1940 – Nelson Rockefeller was named the Coordinator of Commercial and Cultural Affairs for the American Republics. He initiated the exchange of persons program with Latin America, inviting 130 Latin American journalists to the United States.
February, 1942 – A network of fourteen private shortwave transmitters began broadcasting the newly created Voice of America.
June, 1942 – The Office of War Information (OWI) was established to consolidate scattered agencies of domestic and foreign information.
1946 – OWI was terminated by President Truman, and a small remnant was placed within the State Department. The wartime total of 11,000 personnel shrank to 3,000 including the Voice of America. Within the State Department, the Office of International Information and Cultural Affairs (OIC) in 1946 had a network of 76 branches the world over. Wireless files carried daily news and feature stories from Washington. Sixty-seven information centers and libraries stocked books, displayed exhibits and showed films. The Voice of America broadcasted to the world for a total of 36 hours in 24 languages.
1947 – OIC was renamed the Office of International Information and Educational Exchange.
1948 – Representative Karl E. Mundt and Senator H. Alexander Smith marshaled a bill through Congress. Public Law 402, 80th Congress, commonly called the Smith-Mundt Act, established a statutory information agency for the first time in a period of peace with a mission to "promote a better understanding of the United States in other countries, and to increase mutual understanding" between Americans and foreigners. The Smith-Mundt Act gave full recognition to the importance of educational and cultural exchanges sponsored by the government. In recognition of the need to build up a corps of well-informed intellectuals and opinion leaders in the political and social infrastructure, the International Visitor Program was started.
1952 – The program was consolidated into the exchange of persons program of the State Department.
1953 – President Eisenhower submitted Reorganization Plan Number 8 to Congress which established the United States Information Agency (USIA) to consolidate information functions administered by the State Department and other agencies. The Voice of America was joined to USIA but the educational and cultural exchanges remained with the State Department.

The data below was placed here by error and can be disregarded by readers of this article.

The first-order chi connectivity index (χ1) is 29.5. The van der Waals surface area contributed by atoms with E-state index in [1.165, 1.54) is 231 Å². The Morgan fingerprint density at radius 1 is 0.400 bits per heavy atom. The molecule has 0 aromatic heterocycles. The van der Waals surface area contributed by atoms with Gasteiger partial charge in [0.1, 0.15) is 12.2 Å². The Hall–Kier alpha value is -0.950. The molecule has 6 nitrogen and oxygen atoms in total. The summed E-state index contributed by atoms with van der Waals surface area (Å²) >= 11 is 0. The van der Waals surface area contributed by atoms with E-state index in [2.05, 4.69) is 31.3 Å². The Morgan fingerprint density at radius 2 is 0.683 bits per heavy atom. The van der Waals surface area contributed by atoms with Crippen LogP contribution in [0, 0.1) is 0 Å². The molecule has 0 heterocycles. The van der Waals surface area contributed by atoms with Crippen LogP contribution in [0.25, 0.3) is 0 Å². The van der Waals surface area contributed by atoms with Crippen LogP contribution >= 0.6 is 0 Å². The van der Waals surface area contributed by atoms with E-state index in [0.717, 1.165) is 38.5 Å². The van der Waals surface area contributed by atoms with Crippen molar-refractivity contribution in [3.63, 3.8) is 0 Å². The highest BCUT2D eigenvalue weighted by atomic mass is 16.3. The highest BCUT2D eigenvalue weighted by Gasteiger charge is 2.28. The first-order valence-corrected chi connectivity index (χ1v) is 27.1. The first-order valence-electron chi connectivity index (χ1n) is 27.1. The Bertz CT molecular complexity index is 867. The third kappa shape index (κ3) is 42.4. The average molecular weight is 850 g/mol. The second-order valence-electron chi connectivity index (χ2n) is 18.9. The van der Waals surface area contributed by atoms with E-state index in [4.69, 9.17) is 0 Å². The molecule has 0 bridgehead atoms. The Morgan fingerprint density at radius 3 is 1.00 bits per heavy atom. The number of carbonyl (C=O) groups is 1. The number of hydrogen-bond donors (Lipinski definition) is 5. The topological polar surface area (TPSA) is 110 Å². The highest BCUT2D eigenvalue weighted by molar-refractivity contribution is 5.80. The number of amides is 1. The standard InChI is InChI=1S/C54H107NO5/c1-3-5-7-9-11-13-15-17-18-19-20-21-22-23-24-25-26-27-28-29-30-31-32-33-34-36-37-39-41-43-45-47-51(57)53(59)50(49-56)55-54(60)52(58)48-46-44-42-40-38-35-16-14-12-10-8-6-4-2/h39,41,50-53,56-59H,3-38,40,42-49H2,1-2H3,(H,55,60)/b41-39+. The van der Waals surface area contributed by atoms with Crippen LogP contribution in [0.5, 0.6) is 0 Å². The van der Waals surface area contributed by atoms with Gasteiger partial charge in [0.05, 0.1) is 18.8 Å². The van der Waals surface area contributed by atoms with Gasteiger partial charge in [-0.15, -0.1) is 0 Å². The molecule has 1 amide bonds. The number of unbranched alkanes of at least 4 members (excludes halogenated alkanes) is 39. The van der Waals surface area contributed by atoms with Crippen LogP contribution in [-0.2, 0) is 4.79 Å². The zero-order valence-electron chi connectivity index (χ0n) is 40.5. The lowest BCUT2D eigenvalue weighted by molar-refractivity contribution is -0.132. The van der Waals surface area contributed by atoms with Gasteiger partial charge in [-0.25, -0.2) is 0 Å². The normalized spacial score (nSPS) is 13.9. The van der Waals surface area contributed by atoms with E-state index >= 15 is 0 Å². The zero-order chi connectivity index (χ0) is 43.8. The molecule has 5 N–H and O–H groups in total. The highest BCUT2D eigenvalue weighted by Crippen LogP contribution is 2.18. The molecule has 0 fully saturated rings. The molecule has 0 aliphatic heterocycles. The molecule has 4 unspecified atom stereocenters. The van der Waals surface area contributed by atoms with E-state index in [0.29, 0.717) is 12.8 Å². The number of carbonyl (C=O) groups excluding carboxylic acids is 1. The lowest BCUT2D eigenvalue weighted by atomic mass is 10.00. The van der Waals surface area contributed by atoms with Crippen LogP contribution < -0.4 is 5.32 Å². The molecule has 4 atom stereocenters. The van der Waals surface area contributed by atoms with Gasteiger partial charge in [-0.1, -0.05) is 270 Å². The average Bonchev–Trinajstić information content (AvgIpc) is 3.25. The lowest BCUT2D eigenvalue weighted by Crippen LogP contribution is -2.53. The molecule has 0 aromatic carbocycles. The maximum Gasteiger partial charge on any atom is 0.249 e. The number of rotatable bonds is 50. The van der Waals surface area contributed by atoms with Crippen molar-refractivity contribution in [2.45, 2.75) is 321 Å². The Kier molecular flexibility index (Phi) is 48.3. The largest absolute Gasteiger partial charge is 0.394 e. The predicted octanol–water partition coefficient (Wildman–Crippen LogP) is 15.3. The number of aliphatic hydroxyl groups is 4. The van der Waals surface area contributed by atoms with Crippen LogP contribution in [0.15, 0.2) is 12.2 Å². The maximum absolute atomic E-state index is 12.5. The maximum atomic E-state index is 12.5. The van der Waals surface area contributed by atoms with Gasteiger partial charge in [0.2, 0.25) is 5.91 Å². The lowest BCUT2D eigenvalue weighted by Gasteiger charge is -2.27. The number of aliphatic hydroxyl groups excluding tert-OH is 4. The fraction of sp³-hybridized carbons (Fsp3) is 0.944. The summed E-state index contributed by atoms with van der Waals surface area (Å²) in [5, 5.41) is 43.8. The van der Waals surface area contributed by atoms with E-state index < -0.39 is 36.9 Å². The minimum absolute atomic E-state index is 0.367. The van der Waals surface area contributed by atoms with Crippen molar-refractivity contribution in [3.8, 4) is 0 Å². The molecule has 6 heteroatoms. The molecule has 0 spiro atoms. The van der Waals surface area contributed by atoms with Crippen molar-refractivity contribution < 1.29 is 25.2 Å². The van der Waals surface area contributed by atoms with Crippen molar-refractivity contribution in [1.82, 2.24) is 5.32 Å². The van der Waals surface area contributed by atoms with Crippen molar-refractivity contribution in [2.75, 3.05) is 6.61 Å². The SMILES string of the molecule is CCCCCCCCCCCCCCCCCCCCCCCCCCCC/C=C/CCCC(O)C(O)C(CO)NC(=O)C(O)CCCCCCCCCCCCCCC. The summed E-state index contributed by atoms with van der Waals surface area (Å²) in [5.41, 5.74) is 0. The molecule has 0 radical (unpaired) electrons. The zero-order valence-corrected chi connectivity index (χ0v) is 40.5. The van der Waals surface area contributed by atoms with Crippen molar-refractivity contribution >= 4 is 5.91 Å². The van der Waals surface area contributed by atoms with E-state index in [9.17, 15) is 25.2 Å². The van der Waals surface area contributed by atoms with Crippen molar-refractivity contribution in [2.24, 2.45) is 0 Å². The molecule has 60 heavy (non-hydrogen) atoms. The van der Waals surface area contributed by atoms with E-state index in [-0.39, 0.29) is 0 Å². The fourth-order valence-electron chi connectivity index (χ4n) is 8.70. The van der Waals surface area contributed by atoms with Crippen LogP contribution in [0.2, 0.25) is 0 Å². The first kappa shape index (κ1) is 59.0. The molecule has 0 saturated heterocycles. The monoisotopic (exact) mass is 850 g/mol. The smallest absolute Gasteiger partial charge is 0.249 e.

1959 – The exchange function was separated from the Bureau of Public Affairs and was assigned to a newly created Bureau of Educational and Cultural Relations.
1960- The Bureau of Educational and Cultural Relations is renamed the Bureau of Educational and Cultural Affairs
1961 – Fulbright-Hays Act is passed and reaffirms the objective of increasing mutual understanding between the people of the United States and the people of other nations.
1978 – USIA is renamed the United States International Communication Agency (USICA) with responsibility for the public diplomacy of the U.S. It combined the information mission with the educational and cultural exchanges through absorbing the Bureau of Educational and Cultural Relations from the State Department.
1982 – The Reagan Administration changed the name back to the United States Information Agency.
1999 – USIA is moved into the U.S. Department of State. The Bureau of Educational and Cultural Affairs maintains its authority under the Fulbright-Hays Act. The International Visitor Program continues under the Bureau.
2004 - The International Visitor Program's name changed to The International Visitor Leadership Program. Over 4500 visitors participated in the International Visitor Leadership Program from October 2003 – September 2004.